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200tw tire test | Revised Nankang Sportnex CR-S | Articles

200tw tire test | Revised Nankang Sportnex CR-S | Articles

Confession time: We’ve been keeping secrets. It started innocently enough, with an email from a manufacturer asking us to find out how its new tire stacked up against the competition. 

But this tire wasn’t yet available to the general public, and our testing would have to be confidential. Fair enough. We’ve been down this road before, sometimes with disappointing results. 

Nankang Sportnex CR-S (original)

  • best lap: 1:27.15
  • lap times: 1:27.27, 1:27.42, 1:27.15, 1:27.52, 1:27.85, 1:28.00, 1:28.04

► Highway: The CR-S has a soft feel to it and is fairly quiet for a 200tw street tire. Steering response is good, if not a little lazy. It has a very strong on-center feel promoting stability in road use.

► Track: The CR-S delivers strong grip but operates at large slip angles requiring significant steering input for cornering. Breakaway is very progressive with quick recovery, making the tire easy to drive at the limit. As heat builds with increasing lap count, grip and pace fall off and the tire becomes a bit sloppy to drive.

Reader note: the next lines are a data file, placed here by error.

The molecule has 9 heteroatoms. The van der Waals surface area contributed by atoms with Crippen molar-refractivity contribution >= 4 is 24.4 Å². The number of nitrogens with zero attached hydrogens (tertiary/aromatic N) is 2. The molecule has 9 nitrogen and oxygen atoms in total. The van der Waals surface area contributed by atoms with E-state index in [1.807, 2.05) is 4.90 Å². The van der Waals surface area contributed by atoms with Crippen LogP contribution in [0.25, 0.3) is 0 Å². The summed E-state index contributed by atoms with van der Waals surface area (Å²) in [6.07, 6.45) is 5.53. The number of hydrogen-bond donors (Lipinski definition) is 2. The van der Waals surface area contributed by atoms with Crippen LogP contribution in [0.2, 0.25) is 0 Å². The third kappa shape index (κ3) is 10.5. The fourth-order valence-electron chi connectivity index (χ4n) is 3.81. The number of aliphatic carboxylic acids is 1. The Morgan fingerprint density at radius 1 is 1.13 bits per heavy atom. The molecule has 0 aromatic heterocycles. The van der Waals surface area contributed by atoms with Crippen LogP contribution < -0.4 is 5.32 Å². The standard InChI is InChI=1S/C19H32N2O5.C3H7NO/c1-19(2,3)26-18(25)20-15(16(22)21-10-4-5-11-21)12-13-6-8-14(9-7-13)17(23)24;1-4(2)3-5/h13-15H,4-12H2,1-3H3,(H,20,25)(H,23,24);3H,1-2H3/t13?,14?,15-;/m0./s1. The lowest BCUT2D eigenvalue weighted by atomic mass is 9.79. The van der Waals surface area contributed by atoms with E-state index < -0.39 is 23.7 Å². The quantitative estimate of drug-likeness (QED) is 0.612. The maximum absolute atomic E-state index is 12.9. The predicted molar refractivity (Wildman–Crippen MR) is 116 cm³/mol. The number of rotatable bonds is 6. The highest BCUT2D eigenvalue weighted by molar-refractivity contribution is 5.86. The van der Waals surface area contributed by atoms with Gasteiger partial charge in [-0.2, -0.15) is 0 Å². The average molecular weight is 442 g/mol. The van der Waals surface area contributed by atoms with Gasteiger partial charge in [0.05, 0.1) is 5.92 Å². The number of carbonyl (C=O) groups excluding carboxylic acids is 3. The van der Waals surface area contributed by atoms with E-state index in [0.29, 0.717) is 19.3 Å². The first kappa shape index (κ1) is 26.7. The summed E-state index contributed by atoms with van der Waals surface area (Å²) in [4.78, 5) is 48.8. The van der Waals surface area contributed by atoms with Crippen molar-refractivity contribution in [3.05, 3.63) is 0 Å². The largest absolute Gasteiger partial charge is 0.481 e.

When we first track tested the original CR-S two years ago, it was on our front-drive One Lap CRX. We found that the tires overheated after just a couple of hard, sustained turns. On our better-balanced Miata, we got three good laps before falloff. 

Nankang Sportnex CR-S (revised)

  • best lap: 1:26.15
  • lap times: 1:26.56, 1:26.15, 1:26.32, 1:26.35, 1:26.66, 1:26.52, 1:26.44

► Highway: The new CR-S–simply look for tire identification number on the sidewall ending in 23–retains the original’s soft, quiet highway feel but delivers steering response that’s much quicker and more athletic. On-center feel is lessened compared to the current CR-S, and the tire changes directions more easily. It does tend to tramline a bit, though, following undulations in the roadway.

► Track: The new CR-S delivers superior grip with improved response. The harder you push into a turn, the more it dives to the apex. Slip angles are smaller than with the current CR-S, yet breakaway is still progressive. Heat buildup slows later laps, but not nearly as much as with the other two tires. This is a delightful tire to drive.

Data analysis shows most of the time improvements came from a quicker pace in the two longest steady-state cornering areas as well as the corner exit acceleration zones thereafter. This is a…

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